Rule Formalizes Process for Assessing Energy Projects’ Potential for Encroachment
- October 23, 2011
A rule issued last week by the Defense Department sets out procedures and timelines for the agency to review proposed renewable energy projects to determine whether they could interfere with military training and operations.
The interim final rule, published in the Oct. 20 Federal Register, implements changes required in the fiscal 2011 defense authorization act, which was intended to reduce conflicts between the development of renewable energy sources and DOD facilities. The rule does not mark a substantial change from existing procedures, however, as the department’s energy siting clearinghouse already incorporated many of the statute’s requirements.
“I don’t think there are any surprises in the rules,” Tom Vinson, senior director of federal regulatory affairs for the American Wind Energy Association, told 360. The rules are beneficial, he added, as it is helpful to have the timelines for DOD’s review process spelled out.
The language in the FY 2011 authorization act is designed to prevent a repeat of the controversy that occurred more than a year ago when the Pentagon blocked the construction of a massive wind farm in north-central Oregon that the Air Force believed would interfere with a radar station 50 miles away. DOD ultimately dropped its opposition just before the developer was scheduled to begin construction.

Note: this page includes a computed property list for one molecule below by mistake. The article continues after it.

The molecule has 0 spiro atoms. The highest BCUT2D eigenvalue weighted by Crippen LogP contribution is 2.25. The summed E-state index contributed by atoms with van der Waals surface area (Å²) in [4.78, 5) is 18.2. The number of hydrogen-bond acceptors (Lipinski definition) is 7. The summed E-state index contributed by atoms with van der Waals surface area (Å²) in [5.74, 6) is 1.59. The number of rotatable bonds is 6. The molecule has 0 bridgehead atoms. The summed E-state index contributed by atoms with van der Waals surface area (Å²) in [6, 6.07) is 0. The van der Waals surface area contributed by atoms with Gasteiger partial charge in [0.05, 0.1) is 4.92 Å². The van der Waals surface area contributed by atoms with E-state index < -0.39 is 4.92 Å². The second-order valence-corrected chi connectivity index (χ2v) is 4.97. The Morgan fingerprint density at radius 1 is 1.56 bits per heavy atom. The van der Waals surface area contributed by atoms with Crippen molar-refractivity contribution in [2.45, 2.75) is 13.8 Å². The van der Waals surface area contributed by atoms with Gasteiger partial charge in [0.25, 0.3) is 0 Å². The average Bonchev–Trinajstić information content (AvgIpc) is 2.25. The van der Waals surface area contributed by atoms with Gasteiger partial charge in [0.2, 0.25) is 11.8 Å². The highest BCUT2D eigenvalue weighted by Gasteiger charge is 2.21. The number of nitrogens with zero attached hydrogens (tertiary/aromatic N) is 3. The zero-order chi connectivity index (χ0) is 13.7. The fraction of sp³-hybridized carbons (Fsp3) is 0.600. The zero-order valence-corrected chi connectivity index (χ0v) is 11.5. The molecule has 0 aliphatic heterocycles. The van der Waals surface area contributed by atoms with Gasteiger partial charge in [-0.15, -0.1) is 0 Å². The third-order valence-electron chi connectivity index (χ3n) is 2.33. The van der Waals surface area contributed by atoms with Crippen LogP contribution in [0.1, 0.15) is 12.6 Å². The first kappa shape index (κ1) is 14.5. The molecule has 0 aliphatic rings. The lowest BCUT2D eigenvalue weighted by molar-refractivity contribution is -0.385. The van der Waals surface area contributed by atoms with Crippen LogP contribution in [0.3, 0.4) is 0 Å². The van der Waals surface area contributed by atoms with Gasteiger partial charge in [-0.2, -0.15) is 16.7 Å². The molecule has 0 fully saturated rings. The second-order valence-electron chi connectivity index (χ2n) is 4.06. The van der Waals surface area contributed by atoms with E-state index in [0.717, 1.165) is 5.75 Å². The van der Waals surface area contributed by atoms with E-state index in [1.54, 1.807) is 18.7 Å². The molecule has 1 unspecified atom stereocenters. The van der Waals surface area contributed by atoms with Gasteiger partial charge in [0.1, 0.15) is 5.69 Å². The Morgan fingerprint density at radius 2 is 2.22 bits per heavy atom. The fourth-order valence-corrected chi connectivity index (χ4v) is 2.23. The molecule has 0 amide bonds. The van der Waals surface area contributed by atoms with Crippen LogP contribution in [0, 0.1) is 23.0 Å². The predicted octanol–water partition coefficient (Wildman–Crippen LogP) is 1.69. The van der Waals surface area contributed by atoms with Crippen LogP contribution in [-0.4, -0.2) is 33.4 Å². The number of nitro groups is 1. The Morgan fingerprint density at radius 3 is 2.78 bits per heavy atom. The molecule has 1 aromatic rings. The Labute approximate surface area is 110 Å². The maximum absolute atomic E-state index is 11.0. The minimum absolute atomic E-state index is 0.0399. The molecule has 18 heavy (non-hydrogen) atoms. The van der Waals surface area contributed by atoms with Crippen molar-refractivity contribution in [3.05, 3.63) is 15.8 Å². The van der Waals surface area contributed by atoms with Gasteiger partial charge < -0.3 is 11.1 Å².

Much of the progress made since that incident in lessening conflicts between the military and the energy industry has come as a result of DOD’s clearinghouse, which was established in the summer of 2010.
“That has made a big difference in improving engagement between the wind energy industry and DOD,” Vinson said.
The clearinghouse has streamlined the federal review process, providing developers with greater notice when their plans potentially could interfere with military training and operations.
Much of the new rule is devoted to describing the timelines associated with each stage in the review process, including discussions between project applicants and the departments over the potential to mitigate adverse impacts. It also covers the department’s decision-making process for making a formal determination that a project would result in an “unacceptable risk to the national security of the United States.”
The new rule also designates — as called for in the statute — the deputy secretary of defense as the only official than can inform the Department of Transportation that a project would result in an unacceptable risk. Only the undersecretary of defense for acquisition, technology and logistics can provide such a recommendation to the deputy secretary.
DOD is accepting comments on the rule through Dec. 19.